Since she started walking, walks with my daughter have been an exercise in frustration because she has to stop and examine every flower, every leaf, every insect. As she got older I started noticing some other oft-repeated behaviors but just thought it was a developmental phase. I commented to my friend that my daughter is like a pack rat. She just can’t resist a shopping bag and then walks around filling it up with random toys, stationery and other ‘treasures’ she finds around the house. Sometimes she just fills bags with other smaller bags. I never understood the allure of this activity and was even a little annoyed by it because her interests only lasted so long and once the haul was abandoned it would fall to me to redistribute everything back to it’s proper place. I never really made the connection but in a light-bulb moment yesterday I realized she is just doing what she is genetically programmed to do. If we lived as our paleolithic ancestors did or lived in some rural part of the world as a member of a tribe she would be following me on our daily foraging trips and learning how to be a good gatherer. We’d be examining plants and tubers looking for food, we’d be putting them into our baskets or sacks and carrying them back to our home.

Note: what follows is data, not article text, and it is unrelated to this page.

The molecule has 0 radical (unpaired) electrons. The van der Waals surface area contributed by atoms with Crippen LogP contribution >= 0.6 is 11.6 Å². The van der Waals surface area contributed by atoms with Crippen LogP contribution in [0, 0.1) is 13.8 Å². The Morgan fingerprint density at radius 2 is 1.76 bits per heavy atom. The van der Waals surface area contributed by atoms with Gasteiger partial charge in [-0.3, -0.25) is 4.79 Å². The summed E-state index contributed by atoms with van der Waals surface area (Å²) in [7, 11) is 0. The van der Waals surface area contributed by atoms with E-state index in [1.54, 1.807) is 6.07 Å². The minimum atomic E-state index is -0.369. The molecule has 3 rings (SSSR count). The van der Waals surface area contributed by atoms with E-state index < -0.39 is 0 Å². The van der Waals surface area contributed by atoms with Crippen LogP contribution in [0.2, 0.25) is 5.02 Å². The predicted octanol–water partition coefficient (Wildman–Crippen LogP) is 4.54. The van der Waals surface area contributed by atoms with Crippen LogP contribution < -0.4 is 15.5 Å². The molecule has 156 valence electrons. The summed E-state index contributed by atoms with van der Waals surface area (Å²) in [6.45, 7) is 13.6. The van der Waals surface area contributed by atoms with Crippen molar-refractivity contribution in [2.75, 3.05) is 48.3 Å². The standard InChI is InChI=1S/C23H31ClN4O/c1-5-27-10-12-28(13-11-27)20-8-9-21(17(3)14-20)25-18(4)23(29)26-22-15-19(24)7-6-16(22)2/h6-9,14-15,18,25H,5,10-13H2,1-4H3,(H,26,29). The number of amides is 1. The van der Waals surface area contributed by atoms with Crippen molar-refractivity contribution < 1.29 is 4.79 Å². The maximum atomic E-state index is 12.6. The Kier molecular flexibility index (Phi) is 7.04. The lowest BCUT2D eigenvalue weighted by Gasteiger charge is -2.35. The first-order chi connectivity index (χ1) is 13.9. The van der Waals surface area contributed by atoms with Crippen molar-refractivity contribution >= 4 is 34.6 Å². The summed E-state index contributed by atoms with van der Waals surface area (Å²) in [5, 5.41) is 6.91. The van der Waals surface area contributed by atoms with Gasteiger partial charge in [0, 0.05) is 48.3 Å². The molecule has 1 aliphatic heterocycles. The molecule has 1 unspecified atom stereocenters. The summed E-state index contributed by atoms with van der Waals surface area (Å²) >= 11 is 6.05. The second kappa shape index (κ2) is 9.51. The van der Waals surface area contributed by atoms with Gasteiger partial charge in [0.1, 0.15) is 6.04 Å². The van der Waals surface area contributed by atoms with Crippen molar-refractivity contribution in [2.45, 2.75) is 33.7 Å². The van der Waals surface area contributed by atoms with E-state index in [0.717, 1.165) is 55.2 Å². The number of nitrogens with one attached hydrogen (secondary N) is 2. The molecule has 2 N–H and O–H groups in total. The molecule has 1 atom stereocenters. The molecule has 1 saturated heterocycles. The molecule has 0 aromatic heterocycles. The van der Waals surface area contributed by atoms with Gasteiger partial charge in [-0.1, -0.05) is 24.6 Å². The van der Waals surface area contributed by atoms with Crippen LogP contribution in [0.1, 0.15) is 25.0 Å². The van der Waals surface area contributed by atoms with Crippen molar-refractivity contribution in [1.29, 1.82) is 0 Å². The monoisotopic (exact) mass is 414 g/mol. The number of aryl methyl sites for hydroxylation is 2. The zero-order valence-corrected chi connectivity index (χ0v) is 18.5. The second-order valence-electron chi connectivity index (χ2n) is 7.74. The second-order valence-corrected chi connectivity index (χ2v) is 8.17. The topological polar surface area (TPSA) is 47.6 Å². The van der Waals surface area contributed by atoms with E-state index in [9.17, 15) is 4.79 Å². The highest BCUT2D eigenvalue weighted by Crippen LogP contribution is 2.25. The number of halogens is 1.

Another thing she loves to do is pour water. According to Dr Loren Cordain et al who recently published a paper titled “Organic Fitness: Physical Activity Consistent with Our Hunter-Gatherer Heritage”, along with foraging for food, water procurement was an important daily activity. The paper describes ‘Fitness Among Forager Women’ saying that “anthropologists have estimated that the typical forager mother carried her child until about age 4, covering upwards of 4800 km with the child in her arms over this period. Phew! My daughter is just about to turn 5 and much of the last year has been about us trying to get her to understand that she is getting too big to be carried everywhere and all the time. We have to negotiate doing activities like visits to Sea World by saying we can only go if she walks most of the time. I certainly can’t imagine carrying her daily on long walks!
Nowadays I have a different perspective on my daughter’s activities. I am trying to view what she enjoys and how she approaches tasks through the filter of her place in the human continuum. She is not as adapted to modern life, she hasn’t been indoctrinated into the fast-paced, media-driven world we adults live in. Maybe by watching her I can learn what it means to be an authentic human rather than the other way around.Share